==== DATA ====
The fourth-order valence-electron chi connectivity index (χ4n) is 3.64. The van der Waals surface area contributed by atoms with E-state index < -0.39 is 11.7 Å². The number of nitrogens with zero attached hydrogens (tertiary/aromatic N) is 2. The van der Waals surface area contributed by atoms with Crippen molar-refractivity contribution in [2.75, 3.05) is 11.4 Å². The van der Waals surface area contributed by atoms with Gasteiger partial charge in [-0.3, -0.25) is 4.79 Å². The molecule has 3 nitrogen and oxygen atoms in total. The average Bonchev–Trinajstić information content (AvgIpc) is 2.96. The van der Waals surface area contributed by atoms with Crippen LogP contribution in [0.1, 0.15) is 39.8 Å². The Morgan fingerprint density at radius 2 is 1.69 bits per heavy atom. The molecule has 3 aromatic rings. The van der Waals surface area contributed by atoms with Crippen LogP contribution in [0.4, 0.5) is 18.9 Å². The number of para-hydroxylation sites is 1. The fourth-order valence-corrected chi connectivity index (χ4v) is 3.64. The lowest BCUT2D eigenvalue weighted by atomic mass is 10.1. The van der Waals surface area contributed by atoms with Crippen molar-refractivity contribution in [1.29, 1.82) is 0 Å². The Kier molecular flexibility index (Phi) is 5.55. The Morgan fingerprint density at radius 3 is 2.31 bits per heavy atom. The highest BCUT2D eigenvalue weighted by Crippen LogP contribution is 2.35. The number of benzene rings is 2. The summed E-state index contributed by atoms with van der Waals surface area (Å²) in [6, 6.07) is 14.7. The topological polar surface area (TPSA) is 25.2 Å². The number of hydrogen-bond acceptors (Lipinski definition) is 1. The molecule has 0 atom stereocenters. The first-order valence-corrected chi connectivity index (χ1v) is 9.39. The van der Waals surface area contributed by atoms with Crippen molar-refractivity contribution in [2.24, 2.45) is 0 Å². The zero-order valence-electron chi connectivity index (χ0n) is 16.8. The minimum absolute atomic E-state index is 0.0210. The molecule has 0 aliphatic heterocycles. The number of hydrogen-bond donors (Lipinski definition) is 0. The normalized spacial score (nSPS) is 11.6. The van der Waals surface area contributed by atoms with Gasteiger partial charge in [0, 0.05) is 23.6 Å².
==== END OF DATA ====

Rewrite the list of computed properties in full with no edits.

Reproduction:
The fourth-order valence-electron chi connectivity index (χ4n) is 3.64. The van der Waals surface area contributed by atoms with E-state index < -0.39 is 11.7 Å². The number of nitrogens with zero attached hydrogens (tertiary/aromatic N) is 2. The van der Waals surface area contributed by atoms with Crippen molar-refractivity contribution in [2.75, 3.05) is 11.4 Å². The van der Waals surface area contributed by atoms with Gasteiger partial charge in [-0.3, -0.25) is 4.79 Å². The molecule has 3 nitrogen and oxygen atoms in total. The average Bonchev–Trinajstić information content (AvgIpc) is 2.96. The van der Waals surface area contributed by atoms with Crippen LogP contribution in [0.1, 0.15) is 39.8 Å². The Morgan fingerprint density at radius 2 is 1.69 bits per heavy atom. The molecule has 3 aromatic rings. The van der Waals surface area contributed by atoms with Crippen LogP contribution in [0.4, 0.5) is 18.9 Å². The number of para-hydroxylation sites is 1. The fourth-order valence-corrected chi connectivity index (χ4v) is 3.64. The lowest BCUT2D eigenvalue weighted by atomic mass is 10.1. The van der Waals surface area contributed by atoms with Crippen molar-refractivity contribution in [1.29, 1.82) is 0 Å². The Kier molecular flexibility index (Phi) is 5.55. The Morgan fingerprint density at radius 3 is 2.31 bits per heavy atom. The highest BCUT2D eigenvalue weighted by Crippen LogP contribution is 2.35. The number of benzene rings is 2. The summed E-state index contributed by atoms with van der Waals surface area (Å²) in [6, 6.07) is 14.7. The topological polar surface area (TPSA) is 25.2 Å². The number of hydrogen-bond acceptors (Lipinski definition) is 1. The molecule has 0 atom stereocenters. The first-order valence-corrected chi connectivity index (χ1v) is 9.39. The van der Waals surface area contributed by atoms with Crippen molar-refractivity contribution in [2.24, 2.45) is 0 Å². The zero-order valence-electron chi connectivity index (χ0n) is 16.8. The minimum absolute atomic E-state index is 0.0210. The molecule has 0 aliphatic heterocycles. The number of hydrogen-bond donors (Lipinski definition) is 0. The normalized spacial score (nSPS) is 11.6. The van der Waals surface area contributed by atoms with Gasteiger partial charge in [0, 0.05) is 23.6 Å².